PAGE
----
Other artists also moved into and through the Group, reflecting a broader regional diversity. A. J. Casson (1898–1992) was invited to join in 1926, and later, Edwin Holgate (1892–1977) and LeMoine FitzGerald (1890–1956) became members. They ventured beyond Ontario, with some artists heading to the west coast and others to the north. They are considered to be the first artists of European descent to paint the Canadian Arctic.

It’s also important to note two other influential Canadian artists who are closely connected to the Group of Seven, although they were never official members of the collective. Tom Thomson (1877-1917) and Emily Carr (1871-1945) both influenced and were influenced by the Group’s members. Tom Thomson died unexpectedly – and mysteriously – while canoeing in Algonquin Park in 1917, but his painting style reflects a similar approach to landscape that makes the Group of Seven’s artwork iconic. Emily Carr was also closely affiliated with the group, with her paintings of Canada’s Pacific Northwest region being highly regarded, by Lawren Harris in particular. Her artwork, inspired by the First Nations peoples in what is now British Columbia, is also recognized as being central to the development of Canada’s artistic character.

Odds and Ends by Emily Carr (1939) | Public Domain/WikiCommons
Odds and Ends by Emily Carr (1939) | Public Domain/WikiCommons

A new era

The Group of Seven officially disbanded and created a new artistic collective in 1933, known as the Canadian Group of Painters, which flourished until 1967.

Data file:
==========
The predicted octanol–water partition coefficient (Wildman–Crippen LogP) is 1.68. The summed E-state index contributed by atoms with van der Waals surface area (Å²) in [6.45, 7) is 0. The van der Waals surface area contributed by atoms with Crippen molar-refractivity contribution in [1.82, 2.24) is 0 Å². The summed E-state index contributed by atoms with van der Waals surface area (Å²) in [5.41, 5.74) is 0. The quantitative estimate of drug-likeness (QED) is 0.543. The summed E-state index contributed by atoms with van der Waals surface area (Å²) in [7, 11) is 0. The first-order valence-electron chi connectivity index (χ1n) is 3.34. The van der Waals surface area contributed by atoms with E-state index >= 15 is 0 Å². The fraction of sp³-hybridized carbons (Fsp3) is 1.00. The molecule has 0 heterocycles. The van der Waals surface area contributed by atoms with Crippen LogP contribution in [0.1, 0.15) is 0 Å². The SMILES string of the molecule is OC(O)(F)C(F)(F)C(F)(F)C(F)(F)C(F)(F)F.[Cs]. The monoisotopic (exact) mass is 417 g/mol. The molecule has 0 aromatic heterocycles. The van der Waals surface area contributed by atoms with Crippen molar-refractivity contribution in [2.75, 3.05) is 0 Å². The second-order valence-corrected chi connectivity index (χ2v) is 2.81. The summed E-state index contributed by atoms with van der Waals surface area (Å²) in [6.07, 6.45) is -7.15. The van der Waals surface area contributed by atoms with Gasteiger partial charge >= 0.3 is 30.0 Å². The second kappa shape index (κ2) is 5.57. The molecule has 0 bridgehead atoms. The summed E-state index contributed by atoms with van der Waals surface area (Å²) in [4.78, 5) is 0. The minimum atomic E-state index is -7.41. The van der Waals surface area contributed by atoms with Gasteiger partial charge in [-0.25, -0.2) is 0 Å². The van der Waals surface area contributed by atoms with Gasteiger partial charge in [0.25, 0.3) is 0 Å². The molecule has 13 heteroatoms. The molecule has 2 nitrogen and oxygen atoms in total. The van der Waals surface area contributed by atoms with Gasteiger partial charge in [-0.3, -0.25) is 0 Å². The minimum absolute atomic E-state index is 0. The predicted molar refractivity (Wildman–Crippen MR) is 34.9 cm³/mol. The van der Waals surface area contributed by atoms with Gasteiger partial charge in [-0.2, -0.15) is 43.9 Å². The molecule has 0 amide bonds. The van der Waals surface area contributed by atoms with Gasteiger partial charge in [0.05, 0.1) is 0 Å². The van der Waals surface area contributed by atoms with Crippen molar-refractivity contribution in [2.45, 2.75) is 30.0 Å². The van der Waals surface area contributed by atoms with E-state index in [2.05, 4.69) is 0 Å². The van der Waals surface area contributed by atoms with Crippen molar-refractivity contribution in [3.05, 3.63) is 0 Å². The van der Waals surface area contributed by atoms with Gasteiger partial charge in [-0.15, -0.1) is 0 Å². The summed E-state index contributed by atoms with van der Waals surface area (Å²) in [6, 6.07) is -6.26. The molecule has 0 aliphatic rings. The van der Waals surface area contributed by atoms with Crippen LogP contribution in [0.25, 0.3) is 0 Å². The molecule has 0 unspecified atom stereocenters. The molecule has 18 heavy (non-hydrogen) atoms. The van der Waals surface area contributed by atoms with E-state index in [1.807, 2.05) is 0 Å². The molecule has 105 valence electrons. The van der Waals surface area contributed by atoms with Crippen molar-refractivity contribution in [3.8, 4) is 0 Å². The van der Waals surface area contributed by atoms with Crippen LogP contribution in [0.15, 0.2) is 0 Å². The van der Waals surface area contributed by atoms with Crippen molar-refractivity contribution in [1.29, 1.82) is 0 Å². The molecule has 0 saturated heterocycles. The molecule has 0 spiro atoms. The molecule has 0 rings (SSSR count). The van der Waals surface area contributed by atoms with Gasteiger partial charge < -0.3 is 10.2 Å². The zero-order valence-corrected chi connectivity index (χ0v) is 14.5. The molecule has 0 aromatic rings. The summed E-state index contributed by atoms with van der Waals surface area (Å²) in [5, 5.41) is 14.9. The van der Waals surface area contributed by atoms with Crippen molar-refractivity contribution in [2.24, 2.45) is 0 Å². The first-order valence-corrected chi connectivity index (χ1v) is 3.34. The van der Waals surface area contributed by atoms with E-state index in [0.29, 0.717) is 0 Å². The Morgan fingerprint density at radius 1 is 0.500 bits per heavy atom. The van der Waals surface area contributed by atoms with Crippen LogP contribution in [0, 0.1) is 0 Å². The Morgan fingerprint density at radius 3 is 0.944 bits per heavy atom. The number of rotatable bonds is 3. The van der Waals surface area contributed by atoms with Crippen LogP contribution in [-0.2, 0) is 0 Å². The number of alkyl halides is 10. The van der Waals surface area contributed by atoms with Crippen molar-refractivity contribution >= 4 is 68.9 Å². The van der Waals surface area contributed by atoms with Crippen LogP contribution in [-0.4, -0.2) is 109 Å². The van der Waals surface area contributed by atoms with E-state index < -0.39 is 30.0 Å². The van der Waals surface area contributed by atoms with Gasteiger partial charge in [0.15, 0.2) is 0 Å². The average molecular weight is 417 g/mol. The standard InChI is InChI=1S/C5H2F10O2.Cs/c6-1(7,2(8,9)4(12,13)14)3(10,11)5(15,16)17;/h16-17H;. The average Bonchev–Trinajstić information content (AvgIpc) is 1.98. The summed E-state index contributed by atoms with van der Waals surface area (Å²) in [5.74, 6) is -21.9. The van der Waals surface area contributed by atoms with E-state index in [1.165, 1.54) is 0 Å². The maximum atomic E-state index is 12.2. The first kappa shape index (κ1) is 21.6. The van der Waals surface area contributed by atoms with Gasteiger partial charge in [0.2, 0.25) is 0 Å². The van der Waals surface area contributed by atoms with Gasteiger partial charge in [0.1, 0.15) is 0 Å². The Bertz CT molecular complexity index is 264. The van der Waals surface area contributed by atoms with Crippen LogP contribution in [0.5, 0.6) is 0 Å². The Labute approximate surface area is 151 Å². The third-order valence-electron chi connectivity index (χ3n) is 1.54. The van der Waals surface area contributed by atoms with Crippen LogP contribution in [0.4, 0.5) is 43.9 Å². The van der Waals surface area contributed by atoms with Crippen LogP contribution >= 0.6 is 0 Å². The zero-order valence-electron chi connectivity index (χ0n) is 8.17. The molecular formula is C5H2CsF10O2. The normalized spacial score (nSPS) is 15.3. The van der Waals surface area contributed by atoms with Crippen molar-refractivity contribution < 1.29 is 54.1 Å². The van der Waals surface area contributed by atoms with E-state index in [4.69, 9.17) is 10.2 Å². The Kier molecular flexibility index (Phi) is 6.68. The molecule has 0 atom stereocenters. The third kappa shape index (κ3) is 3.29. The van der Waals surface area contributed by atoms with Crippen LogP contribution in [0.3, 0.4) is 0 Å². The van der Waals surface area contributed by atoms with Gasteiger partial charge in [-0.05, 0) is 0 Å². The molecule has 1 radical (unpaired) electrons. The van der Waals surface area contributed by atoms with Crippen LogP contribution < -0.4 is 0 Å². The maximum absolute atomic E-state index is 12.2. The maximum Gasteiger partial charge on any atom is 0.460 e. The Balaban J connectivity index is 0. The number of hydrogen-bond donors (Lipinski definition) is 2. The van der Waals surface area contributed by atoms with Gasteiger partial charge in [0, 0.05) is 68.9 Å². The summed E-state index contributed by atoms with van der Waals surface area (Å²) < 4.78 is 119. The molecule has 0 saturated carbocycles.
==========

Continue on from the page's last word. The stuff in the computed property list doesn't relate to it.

Today, the Group of Seven remain among Canada’s most well-known and beloved artists, with their work having pioneered not only the first nationalistic art movement in the country but also having greatly influenced the development of a distinctly Canadian identity.

Lake McArthur, Yoho Park by James MacDonald (1924) | Public Domain/WikiCommons
Lake McArthur, Yoho Park by James MacDonald (1924) | Public Domain/WikiCommons

The top galleries to see artwork by the Group of Seven

The McMichael Canadian Art Collection

The McMichael is the premier gallery to see the work of the Group of Seven. It holds over 6,000 paintings by the Group of Seven and their contemporaries, as well as the work of First Nations, Métis, Inuit and other artists who have contributed to the development of Canadian art. Six of the Group are even buried here in a small onsite graveyard.

The McMichael, 10365 Islington Ave, Kleinburg, ON, Canada, +1 905 893 1121

Art Gallery of Ontario

The Art Gallery of Ontario in Toronto has established a comprehensive collection of the Group of Seven’s work, as well as their contemporaries. They also hold an array of Tom Thomson’s paintings. In fact, the Group’s first exhibition in 1920 – mentioned above – was held at what was then called the Art Gallery of Toronto, now the AGO.

Art Gallery of Ontario, 317 Dundas St W, Toronto, ON, Canada, +1 416 979 6648

The National Gallery

In Ottawa, The National Gallery has an impressive collection of the Group of Seven’s work as part of their extensive display of regional and historical Canadian artistic production, including Aboriginal objects.

The National Gallery, 380 Sussex Dr, Ottawa, ON, Canada, +1 613 990 1985